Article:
All this is stored in the reading brain until the child picks up the book for herself. She knows there will be signs in there telling her exactly how it should sound. She knows the language of stories has a completely different structure to everyday speech and that you really shouldn’t interrupt too much, even if it is to ask a really brilliant question. A child who has regularly been read to learns how to be the Grand-Prix driver of a book. When children begin to decode a book independently they have a wealth of sounds in their heads to transpose onto the new structure.

One of the greatest joys of being a parent is that of being physically close and comfortable with your child at the end of the long day and reading to them. One of the greatest joys of being a child is feeling comfortable and warm, with a parent, grandparent or carer reading to you.

Tuesday, 7 December 2010

Apologies to faithful readers

Thank you to all of you who have been reading this and have become impatient for the next bit. What I write here are really edited parts of a biographical novel. The book follows the course of a day whereas here I'm trying to put up extracts that are somehow linked to the season. So, if you're thinking about buying books as gifts for Christmas, here's a few reasons why you should go ahead!

The Bed-time story

A five year old child sits in the classroom at a small desk. A closed book is on the desk and her head is resting on the book.
“Sophie! Wake up! What are you doing sleeping on the book?”
“I’m not asleep, miss.”
“Well then, what are you doing with your head on the book, then?”
“I’m trying to find out what the book is saying.”
“What do you mean?”
“You said to find out what the book says. I’m just doing what you said.”

Sophie’s wisdom is evident. Books do speak to us. They can speak to us in infancy and be a voice in our heads until the day we die. But we need to, as Magwitch says to Pip in the graveyard, “Give it mouth.” We give books mouth by reading them. A good reader can bring to life whole nations of characters through that simple hand-eye contact. I have always believed that we can only “hear” books as readers, if we know how to hear them. Being read to as a child is one of the most vital stages of reading. If there is ever such a thing as a Children’s Charter, and perhaps there should be one, up there after a child’s right to love, nourishing food and drink and a safe environment in which to live, should be the right to be read and sung to. It’s no co-incidence that the world’s prisons are predominantly populated by the life-long sufferers of literacy malnutrition. If we really want to create a better society we must give children equality of access to books from the earliest age.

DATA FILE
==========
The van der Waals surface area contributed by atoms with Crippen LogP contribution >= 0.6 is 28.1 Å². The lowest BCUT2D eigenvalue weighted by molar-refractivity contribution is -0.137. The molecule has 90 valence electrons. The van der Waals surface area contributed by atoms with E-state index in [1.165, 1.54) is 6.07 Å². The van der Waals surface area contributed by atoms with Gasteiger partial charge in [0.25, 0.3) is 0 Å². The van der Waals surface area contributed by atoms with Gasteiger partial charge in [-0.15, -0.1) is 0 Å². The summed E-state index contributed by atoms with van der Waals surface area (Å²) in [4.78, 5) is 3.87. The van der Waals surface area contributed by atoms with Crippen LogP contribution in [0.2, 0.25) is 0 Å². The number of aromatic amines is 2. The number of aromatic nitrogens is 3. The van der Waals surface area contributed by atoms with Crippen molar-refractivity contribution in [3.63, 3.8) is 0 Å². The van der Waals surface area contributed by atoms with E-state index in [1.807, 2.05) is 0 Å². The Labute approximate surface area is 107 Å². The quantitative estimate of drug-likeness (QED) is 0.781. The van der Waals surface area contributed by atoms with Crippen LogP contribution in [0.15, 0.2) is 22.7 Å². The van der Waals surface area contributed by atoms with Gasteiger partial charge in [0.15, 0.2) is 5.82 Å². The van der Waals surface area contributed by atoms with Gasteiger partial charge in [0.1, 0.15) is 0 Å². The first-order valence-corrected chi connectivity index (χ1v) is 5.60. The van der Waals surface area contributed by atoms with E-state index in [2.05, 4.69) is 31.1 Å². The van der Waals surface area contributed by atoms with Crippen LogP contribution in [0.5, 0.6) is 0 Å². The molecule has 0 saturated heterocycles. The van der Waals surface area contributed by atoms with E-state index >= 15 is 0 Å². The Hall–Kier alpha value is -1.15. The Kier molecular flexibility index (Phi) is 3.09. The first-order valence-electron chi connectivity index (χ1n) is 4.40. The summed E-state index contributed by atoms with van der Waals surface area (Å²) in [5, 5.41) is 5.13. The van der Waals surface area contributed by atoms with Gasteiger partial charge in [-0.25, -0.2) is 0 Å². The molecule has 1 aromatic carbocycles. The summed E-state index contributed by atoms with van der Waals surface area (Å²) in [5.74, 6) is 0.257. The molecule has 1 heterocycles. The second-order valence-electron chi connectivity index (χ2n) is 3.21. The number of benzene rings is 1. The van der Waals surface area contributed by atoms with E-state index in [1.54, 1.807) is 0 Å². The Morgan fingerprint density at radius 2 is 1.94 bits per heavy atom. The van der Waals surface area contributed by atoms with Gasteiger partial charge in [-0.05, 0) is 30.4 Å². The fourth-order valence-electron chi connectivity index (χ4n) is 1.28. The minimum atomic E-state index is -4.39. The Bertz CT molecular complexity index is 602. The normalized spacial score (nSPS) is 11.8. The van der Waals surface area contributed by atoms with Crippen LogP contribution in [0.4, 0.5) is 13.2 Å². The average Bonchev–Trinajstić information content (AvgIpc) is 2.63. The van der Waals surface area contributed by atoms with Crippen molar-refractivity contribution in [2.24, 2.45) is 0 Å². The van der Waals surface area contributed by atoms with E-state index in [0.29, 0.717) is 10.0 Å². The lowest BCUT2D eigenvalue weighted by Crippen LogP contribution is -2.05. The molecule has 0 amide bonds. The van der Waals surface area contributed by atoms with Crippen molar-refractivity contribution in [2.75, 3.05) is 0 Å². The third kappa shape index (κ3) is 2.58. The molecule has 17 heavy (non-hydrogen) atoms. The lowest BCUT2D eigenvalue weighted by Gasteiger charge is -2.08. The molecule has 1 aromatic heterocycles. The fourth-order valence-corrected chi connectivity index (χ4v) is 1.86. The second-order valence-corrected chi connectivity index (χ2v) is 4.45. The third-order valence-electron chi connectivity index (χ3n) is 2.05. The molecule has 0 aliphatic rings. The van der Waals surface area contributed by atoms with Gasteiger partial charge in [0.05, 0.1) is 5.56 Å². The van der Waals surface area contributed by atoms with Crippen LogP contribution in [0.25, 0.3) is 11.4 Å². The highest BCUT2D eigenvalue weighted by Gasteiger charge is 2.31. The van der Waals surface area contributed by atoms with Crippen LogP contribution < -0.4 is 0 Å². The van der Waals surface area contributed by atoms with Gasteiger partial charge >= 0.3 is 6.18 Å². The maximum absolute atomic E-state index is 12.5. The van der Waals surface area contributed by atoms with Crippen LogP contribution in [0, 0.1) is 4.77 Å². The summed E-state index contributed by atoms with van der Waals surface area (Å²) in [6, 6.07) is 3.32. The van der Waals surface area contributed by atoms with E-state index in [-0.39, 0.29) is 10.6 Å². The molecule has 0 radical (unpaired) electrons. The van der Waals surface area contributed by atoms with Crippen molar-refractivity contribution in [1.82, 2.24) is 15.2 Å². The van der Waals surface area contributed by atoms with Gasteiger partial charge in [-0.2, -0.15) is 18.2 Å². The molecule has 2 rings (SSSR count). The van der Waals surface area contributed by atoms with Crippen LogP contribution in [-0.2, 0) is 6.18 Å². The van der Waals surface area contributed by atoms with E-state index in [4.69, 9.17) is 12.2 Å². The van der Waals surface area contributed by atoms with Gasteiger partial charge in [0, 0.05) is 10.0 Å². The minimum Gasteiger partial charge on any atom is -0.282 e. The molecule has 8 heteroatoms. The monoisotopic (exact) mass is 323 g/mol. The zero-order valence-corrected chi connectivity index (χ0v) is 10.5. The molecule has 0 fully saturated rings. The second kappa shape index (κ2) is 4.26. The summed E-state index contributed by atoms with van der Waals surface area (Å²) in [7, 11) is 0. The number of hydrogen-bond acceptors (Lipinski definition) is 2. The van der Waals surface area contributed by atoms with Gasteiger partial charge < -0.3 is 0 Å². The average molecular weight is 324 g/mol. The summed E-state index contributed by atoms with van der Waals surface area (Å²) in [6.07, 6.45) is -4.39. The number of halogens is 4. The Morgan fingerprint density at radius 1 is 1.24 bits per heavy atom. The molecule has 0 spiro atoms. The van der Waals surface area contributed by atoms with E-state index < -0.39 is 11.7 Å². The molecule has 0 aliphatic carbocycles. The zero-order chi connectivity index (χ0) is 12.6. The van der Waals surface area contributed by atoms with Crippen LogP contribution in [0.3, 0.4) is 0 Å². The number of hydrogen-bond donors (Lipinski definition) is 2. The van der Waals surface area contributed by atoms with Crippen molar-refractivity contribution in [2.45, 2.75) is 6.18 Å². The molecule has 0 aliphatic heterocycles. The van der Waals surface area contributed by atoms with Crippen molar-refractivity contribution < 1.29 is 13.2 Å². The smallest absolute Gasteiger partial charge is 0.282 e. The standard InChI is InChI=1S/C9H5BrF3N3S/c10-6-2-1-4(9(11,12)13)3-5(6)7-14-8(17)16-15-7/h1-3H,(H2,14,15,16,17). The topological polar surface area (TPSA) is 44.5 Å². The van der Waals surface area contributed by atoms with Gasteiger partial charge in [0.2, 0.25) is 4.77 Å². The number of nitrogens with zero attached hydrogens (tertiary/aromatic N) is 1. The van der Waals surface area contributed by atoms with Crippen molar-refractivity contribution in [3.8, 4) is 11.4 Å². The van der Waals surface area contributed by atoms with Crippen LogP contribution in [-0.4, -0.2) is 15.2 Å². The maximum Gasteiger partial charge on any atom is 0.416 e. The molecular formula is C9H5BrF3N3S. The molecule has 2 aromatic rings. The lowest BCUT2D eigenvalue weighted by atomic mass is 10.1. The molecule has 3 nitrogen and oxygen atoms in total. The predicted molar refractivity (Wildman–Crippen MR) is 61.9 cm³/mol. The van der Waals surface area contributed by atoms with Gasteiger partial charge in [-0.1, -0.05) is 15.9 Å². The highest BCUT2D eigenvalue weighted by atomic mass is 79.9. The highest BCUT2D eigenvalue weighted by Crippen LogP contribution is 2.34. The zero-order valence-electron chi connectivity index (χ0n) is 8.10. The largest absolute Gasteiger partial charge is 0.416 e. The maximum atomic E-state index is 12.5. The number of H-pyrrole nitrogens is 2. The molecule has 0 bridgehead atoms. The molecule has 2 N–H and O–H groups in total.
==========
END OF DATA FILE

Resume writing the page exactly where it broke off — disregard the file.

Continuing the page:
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In the children’s story of The Sleeping Beauty the fairy godmothers bestow gifts at the child’s birth. The most precious gifts newborns receive are not gold or silver-plated egg-cups, plates or bracelets which will tarnish or be preserved sentimentally at the back of a cupboard, but something much less glittery, a baby book. But giving a child a book, or books, is not enough in itself. In our material world books there are a-plenty. You would not give a seventeen-year-old a car without teaching her or him how to drive. They need to know to slip the gears into neutral, turn the ignition key and unlock the steering wheel. They need to engage the clutch and first gear, check the mirrors and establish a safe procedure before moving off. Learners are sensible to drive slowly. We need to teach children how a book goes, how to work it and how to get the best from it. This vital task first falls not to teachers but to parents, grandparents and carers.

A book, if used properly, will be a life-long gift. It may be made of brown cardboard, or “rag” it may be chewed to oblivion and covered in custard before the child reaches his or her first birthday, but if the child is taught to hold it to turn the pages, to see the pictures and to hear what the book says through the voices of those who read it, the gift of literacy has begun to work its magic. Here they are in the driving seat, understanding the gears and we have ignition!

Monday, 15 November 2010

No noise and cabbage soup

People tend to find it hard to agree on what young people should read. For me, I would advocate they read at least part of Anne Frank’s diary to understand the impact of genocide on a person of their age. If ever they think their teenage years are unfair, they may feel a little chastened to think that this often-exciting part of their lives was to be spent in an attic smelling of cabbage soup and where they could make no noise.

Powerful narratives, like Anne Frank’s, are gifts of truths. Over years we gradually unwrap them until we can get a fuller sense of what is inside. It is a gift, not wrapped in pretty, colourful paper but onion-like, with its dull brown paper skin. As we peel it, its stinging, bitter juice spurts into our eyes. Blinded at first, we wipe away the pain to possess a clearer vision. Just an English teacher and not an historian, the terrible truth of the century I was born in was handed to me in a book belonging to an adolescent Dutch girl. Forty five years after Anne put her pen down for the last time, another adolescent girl handed me a book of similar impact.